By my count, Maine has more sunny and partly sunny days per year than any other New England state.

In the four years since 2008, Maine (at least here at Long Meadow Farm) has averaged 205 sunny days, with a high of 241 in 2011 and a low of 184 in 2009.

By contrast, Nashua, N.H., averages 201; Burlington, Vt., 159, and Springfield, Mass., 134.

There’s one good reason for this. Our prevailing northwest wind brings cool (sometimes frigid) but clear air from our neighbor to the north, Canada, without picking up moisture from the ocean or the Great Lakes. Our westerly and southwesterly winds also are moisture-free, although they may be laden with soot and particulates from the south and Midwest. The wet weather comes primarily from the northeast and southeast, and that’s much less frequent.

What this means is, Maine is a solar electric powerhouse! Maine is not only the Saudi Arabia of water, we are “Florida North” when it comes to sunshine. In fact, Daytona Beach, Fla., averages only 229 days of sunshine.

Who needs a referendum about clean energy when our cleanest energy comes from the sun, and we don’t need big turbines on hillsides to capture it? Nor is it a “job killer.” It is a “job creator.”

People are catching on, particularly small farmers in Maine, because both solar electric and solar thermal have useful applications on our farms.

One of the most visible of those applications was installed at the headquarters of the Maine Organic Farmers and Gardeners in Unity last year. With more than $50,000 in grants and donations, MOFGA installed 52 230-watt photovoltaic panels on a 200-year old barn at its Unity farm and fair grounds.

The installer was a Maine-based company, ReVision, out of Liberty and Portland. ReVision employs 42 workers and buys solar panels “by the container-load,” according to John Luft, an officer with the company.

Other solar electric designers and installers in Maine include Sun Dog in Searsport, Eos Solar in Rockland and Rick Roughgarden in Palermo.

The MOFGA solar project produces 13,600 kilowatt hours per year, and reduces the overall power bill by 30 percent, according to Vernon LeCount, facilities coordinator.

At Two Loon Farm in South China, a 90-tube solar thermal system preheats large amounts of water used in the operation to 135 degrees, with electric heat bringing the temperature to a necessary 160 degrees, according to farm owner Spencer Aitel.

“It has been a large benefit,” Aitel said. His system was installed by Steve Simpson of Eos Solar. Aitel and his partner, Paige Tyson, run a 400-acre dairy farm with nearly 100 milking Jersey cows.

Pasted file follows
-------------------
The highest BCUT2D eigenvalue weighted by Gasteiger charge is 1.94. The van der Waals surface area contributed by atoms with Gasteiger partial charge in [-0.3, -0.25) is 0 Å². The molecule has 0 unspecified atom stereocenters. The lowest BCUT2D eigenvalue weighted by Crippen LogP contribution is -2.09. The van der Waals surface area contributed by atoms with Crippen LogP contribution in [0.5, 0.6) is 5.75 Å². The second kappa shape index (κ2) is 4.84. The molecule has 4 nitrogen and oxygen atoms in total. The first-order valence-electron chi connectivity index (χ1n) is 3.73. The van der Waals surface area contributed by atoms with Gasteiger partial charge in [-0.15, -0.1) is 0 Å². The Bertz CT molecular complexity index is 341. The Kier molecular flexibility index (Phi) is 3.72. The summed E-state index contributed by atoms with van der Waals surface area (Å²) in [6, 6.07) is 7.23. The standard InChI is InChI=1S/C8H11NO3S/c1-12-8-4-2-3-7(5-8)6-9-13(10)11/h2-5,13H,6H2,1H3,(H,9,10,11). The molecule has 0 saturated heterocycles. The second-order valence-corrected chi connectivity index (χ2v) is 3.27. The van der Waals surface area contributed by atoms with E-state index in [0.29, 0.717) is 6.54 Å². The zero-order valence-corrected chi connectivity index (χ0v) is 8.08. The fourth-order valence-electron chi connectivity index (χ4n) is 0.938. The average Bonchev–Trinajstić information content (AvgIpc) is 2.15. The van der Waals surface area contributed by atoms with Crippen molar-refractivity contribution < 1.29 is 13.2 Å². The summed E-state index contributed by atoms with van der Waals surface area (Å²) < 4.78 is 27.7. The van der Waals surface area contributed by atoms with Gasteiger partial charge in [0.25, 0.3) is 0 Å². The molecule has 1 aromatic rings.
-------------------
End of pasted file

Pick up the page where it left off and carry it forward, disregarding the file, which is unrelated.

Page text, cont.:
The solar thermal system cost $10,000, Aitel said, partially offset by a $1,000 Efficiency Maine grant and a U.S. Department of Agriculture grant for $2,500. The federal grant, called REAP (Rural Energy for America Program) is a competitive grant program that provides grants to commercial operations to help them invest in renewable energy systems.

On a much smaller farm such as Long Meadow, with three acres of garden and 28 acres of woodland and pasture, a solar electric system could replace 50 percent to 100 percent of our power needs. We use between 300 and 900 kilowatt hours a month, with the heaviest usage from March to June, when we run grow lights for seedlings 12 hours a day. Last year, we used more than 7,500 kilowatts of electric power for our lights, refrigeration, and cooking stoves.

Luft, of ReVision, said it would cost about $14,400 to install a 5,000-kilowatt solar electric system on the south-facing roof of the farm house. With grant assistance, the cost comes down to about $10,000.

In this system, an inverter turns the power into alternating current for direct consumption. Excess power is fed back into the grid as a credit against the months when power is taken from the grid.

Off-the-grid solar electric systems get very expensive because of their need for banks of batteries and their vulnerability to wide swings in weather patterns.

Since we spend about $1,200 a year on electricity, you might say the “payback” is about eight and a half years. I would say the payback is immediate, since my power bill would start going down by 50 percent to 75 percent as soon as the system is up and running.

Wouldn’t it be great to imagine a Maine where homes and farms across the state would be pumping power back into the grid rather than complaining about the high cost of energy?

Who needs natural gas and wind power? We’ve already got our clean, quiet power source. Have a sunny day!

Denis Thoet owns and manages Long Meadow Farm in West Gardiner. www.longmeadowfarmmaine.com.